BEIRUT — Four Lebanese Army soldiers were injured Monday evening after protesters outside the Justice Palace attacked them using sticks and rocks, the army said in a statement.
Protesters staged a sit-in Monday in front of the Justice Palace in Beirut to demand the release of Abdel Rahman Zakaria and Mohammad Rustom, two activists who aided depositor Sali Hafez when she held up a Blom Bank branch in Sodeco, Beirut, last week to recover her own blocked funds.
The army said the protesters also destroyed an army vehicle and a number of "civil cars," which "forced" the army arrest some "trouble makers" and to shoot live ammunition in the air in an attempt to disperse the crowd.
Earlier today, dozens of demonstrators gathered at the Justice Palace chanting in support of the detained activists. Other footage on social media showed scuffles between army personnel and demonstrators. Around noon, some protesters blocked the main road near the Justice Palace.
Road blocked in Akkar
In Bireh, Akkar, other protesters blocked a road on Monday morning in support of the two activists, the state-run National News Agency reported. "The road will remain blocked until the activists are released," the protesters said. Activists and friends of Zakaria and Rustom also closed down public administrations in Halba on Monday afternoon, including the Serail, governorate offices, personal status departments, religious and civil court, and Liban Post offices, according to the National News Agency.
Demonstrators also closed down local water institutions and offices of telecommunications company Alfa, state-owned telecommunication company Ogero and Electricite Du Liban, the NNA reported.
Last Wednesday, Sali Hafez, armed with a toy gun, held up the Blom Bank branch to demand access to her own money, which she said she needed to pay for treatment for her sister who has cancer and "is dying in the hospital." Supported by activists and relatives at the bank, Hafez reportedly doused herself with gasoline and threatened to set herself on fire. After being given about $13,000 of her $20,000 deposit, and less than an hour after the holdup began, Hafez and her supporters managed to escape through a window before the security forces arrived. However, two activists were arrested.
Two days later, five bank holdups occurred across the country, organized by depositors wanting to recover their own funds amid Lebanon's ongoing financial crisis, which has resulted in the imposition of informal capital controls by commercial banks.
On Friday, the country's various security services drew up a "strict plan to impose law and order in the country, in order to protect depositors and citizens," according to caretaker Interior Minister Bassam Mawlawi. However, no specific details of the plan have been released.
Following the holdups, the Association of Banks in Lebanon announced a three-day strike starting Monday.
In the early afternoon, General Prosecutor at the Court of Cassation referred Abdel Rahman Zakaria and Mohammad Rustom to the General Prosecutor at the Court of Appeal of Beirut, Ziad Abi Haidar, who is expected shortly at his office to examine their case, according to the lawyer representing the two detained activists, Ali Abbas.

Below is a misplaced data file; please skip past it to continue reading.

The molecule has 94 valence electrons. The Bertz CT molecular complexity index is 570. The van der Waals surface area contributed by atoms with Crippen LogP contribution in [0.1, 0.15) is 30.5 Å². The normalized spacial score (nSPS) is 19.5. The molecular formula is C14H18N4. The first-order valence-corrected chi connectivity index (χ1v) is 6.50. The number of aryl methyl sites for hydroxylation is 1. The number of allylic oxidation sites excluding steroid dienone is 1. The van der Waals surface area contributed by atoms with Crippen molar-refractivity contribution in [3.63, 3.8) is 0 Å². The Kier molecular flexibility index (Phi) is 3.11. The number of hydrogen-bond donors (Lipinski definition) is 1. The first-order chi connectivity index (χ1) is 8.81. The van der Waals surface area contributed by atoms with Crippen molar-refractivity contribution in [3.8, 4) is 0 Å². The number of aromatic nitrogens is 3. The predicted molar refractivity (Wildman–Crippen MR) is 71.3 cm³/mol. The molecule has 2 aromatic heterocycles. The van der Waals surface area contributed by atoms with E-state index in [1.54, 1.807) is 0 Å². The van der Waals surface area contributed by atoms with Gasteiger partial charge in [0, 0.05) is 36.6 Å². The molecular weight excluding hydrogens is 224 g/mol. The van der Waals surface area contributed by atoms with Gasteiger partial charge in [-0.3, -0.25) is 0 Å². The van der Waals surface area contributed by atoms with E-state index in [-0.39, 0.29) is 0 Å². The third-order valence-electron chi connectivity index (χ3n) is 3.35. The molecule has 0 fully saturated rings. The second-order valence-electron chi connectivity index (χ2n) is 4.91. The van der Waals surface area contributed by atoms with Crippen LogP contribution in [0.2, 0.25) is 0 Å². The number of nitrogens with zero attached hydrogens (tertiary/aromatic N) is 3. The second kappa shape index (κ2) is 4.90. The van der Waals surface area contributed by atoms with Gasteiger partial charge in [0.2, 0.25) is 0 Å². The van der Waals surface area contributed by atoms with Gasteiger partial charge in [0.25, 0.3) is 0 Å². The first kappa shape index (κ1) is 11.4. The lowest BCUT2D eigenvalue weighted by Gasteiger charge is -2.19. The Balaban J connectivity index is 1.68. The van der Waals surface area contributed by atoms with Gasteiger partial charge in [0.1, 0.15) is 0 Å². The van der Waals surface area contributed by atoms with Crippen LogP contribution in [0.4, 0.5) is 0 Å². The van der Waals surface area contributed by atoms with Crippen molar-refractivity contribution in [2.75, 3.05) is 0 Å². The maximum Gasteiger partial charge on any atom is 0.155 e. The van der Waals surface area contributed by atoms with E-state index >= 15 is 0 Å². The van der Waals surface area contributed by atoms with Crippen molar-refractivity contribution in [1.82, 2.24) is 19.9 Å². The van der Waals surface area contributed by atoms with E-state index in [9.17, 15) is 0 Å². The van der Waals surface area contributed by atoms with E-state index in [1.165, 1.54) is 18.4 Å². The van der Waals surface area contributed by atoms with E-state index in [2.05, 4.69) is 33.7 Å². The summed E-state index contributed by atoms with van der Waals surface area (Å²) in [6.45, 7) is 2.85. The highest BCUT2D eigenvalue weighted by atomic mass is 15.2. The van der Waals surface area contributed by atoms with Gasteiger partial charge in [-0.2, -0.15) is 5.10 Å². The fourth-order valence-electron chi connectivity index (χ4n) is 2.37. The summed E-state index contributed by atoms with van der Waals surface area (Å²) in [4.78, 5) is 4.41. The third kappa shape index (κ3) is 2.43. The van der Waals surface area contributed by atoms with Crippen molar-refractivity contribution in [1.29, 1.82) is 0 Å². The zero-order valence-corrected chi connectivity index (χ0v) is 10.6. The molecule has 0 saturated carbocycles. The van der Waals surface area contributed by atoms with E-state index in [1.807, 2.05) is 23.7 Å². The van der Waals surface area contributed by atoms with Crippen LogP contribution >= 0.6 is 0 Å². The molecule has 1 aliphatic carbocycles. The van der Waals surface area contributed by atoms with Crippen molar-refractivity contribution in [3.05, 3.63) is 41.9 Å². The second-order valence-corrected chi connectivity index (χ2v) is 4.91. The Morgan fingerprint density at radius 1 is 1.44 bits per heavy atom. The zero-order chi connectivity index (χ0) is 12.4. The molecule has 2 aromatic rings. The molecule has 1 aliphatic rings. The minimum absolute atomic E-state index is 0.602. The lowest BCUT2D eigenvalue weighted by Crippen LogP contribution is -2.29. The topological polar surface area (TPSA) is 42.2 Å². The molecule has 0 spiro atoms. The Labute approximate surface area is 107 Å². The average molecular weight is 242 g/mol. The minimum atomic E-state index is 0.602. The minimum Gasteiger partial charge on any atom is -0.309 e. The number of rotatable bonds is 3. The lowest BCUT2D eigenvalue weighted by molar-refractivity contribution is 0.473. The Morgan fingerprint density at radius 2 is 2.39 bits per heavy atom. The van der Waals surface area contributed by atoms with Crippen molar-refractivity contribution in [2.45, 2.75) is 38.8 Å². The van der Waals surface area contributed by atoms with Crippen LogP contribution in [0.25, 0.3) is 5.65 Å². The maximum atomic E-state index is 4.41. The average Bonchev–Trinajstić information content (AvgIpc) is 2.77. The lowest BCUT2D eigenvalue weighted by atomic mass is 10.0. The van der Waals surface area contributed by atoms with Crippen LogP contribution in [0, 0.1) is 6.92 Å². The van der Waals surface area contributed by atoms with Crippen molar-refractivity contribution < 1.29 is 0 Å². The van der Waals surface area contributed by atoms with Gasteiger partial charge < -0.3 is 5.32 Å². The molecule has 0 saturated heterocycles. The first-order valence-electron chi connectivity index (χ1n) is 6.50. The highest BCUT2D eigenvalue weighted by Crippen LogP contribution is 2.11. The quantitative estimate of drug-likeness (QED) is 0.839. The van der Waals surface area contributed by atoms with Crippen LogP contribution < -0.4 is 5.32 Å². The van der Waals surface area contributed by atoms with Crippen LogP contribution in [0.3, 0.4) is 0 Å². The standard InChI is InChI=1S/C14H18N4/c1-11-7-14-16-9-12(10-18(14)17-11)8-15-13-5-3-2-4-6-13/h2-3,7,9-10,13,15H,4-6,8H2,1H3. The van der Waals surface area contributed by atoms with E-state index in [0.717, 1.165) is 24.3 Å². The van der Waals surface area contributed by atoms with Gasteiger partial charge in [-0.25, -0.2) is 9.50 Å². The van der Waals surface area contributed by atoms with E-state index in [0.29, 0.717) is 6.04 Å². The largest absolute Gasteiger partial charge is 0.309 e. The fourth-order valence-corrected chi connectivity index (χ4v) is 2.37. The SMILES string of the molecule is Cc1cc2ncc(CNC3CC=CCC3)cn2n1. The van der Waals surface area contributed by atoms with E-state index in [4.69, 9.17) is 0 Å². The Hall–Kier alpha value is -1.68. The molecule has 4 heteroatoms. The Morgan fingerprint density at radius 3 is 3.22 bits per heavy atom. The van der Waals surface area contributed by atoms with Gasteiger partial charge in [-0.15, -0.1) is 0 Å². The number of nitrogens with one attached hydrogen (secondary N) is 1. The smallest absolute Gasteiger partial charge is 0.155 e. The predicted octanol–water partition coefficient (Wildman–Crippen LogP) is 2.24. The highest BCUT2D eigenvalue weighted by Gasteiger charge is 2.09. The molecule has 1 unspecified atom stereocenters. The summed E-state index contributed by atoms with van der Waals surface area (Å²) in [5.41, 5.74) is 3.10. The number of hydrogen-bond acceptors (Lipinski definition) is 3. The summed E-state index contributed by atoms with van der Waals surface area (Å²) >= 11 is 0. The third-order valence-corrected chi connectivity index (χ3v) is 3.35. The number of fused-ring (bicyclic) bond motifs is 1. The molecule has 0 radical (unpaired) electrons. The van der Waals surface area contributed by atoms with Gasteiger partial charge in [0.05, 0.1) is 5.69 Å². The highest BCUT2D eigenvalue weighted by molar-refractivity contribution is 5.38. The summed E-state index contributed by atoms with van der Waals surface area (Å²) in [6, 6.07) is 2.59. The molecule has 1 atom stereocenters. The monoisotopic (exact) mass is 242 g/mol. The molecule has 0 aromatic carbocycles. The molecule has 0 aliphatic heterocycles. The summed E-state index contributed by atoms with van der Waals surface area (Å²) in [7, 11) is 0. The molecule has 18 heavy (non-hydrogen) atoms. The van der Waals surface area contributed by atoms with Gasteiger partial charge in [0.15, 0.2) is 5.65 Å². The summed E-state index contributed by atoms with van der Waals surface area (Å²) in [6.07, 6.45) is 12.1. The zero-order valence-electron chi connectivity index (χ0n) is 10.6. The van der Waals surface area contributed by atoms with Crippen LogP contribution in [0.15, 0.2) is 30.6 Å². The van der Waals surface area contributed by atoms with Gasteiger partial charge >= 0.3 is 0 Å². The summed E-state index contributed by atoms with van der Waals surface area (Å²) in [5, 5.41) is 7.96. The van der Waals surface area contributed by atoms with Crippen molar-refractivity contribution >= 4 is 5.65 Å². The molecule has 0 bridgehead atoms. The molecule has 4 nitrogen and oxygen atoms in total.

Abi Haidar will then be faced with the decision to release them, refer them under arrest to the investigating judge in Beirut, or transfer the case to the same judge after releasing them on bail, Abbas added. The investigating judge in Beirut will then proceed with an extended investigation of their case.
According to Abbas, an arrest warrant was issued for Abed Soubra, the depositor behind the hold-up of the Blom Bank in Tariq al-Jdideh. Soubra was detained after leaving the bank Friday night without being able to withdraw his money. He is also expected to be brought before the investigating judge in Beirut.
Jawad Slim, who was responsible for the hold-up at a Lebanon and Gulf Bank branch in Ramlet al-Baida in Beirut on Friday, is currently being interrogated by police at the Helou barracks in Mar Elias, according to his lawyer Ourouba Harakeh.
Slim's file will then be forwarded to Judge Ghassan Oueidate, who will either start the prosecutorial process or release him, Harakeh told L'Orient-Le Jour.
A senior judicial source told L'Orient-Le Jour that the same procedure should be adopted in the case of Rami Charafeddine, who withdrew $30,000 during his incursion into a branch of BankMed in Aley on Wednesday, the same day of the hold-up carried out by Sali Hafez.
The same source added that the cases of Mohammad Korkomaz and his son, who were arrested after withdrawing $19,200 from a Byblos Bank in Ghazieh, South Lebanon, last Friday, do not fall under the jurisdiction of the Beirut Prosecutor's Office but rather that of South Lebanon.
Lieutenant Karim Serhal, who is responsible of the hold-up at a Bank Med Chhim branch in the Chouf last Friday, during which he obtained $25,000 out of his $200,000 deposit, was arrested by the Lebanese Army and is currently being interrogated by the Military Court.
Mohammad al-Moussawi, who managed to obtain $20,000 from his account during a hold-up at the Lebanese-French Bank (BLF) in Beirut's Kafaat suburb last Friday, was not arrested. In response to a question if the non-arrest for Moussawi has to do with the fact that the hold-up took place in Beirut's southern suburb, a Hezbollah stronghold, an ISF source told L'Orient-Le Jour that a search warrant was issued against Moussawi.
Moussawi's lawyer, Ashraf Moussawi, told L'Orient-Le Jour that no security service has yet summoned his client, but that the latter would appear if summoned. However, the lawyer said he wonders how his client could appear in court "while the judiciary is on strike," adding that if an arrest took place "[the process] might get prolonged."
Additional reporting by Claude Assaf and Mohammad Yassin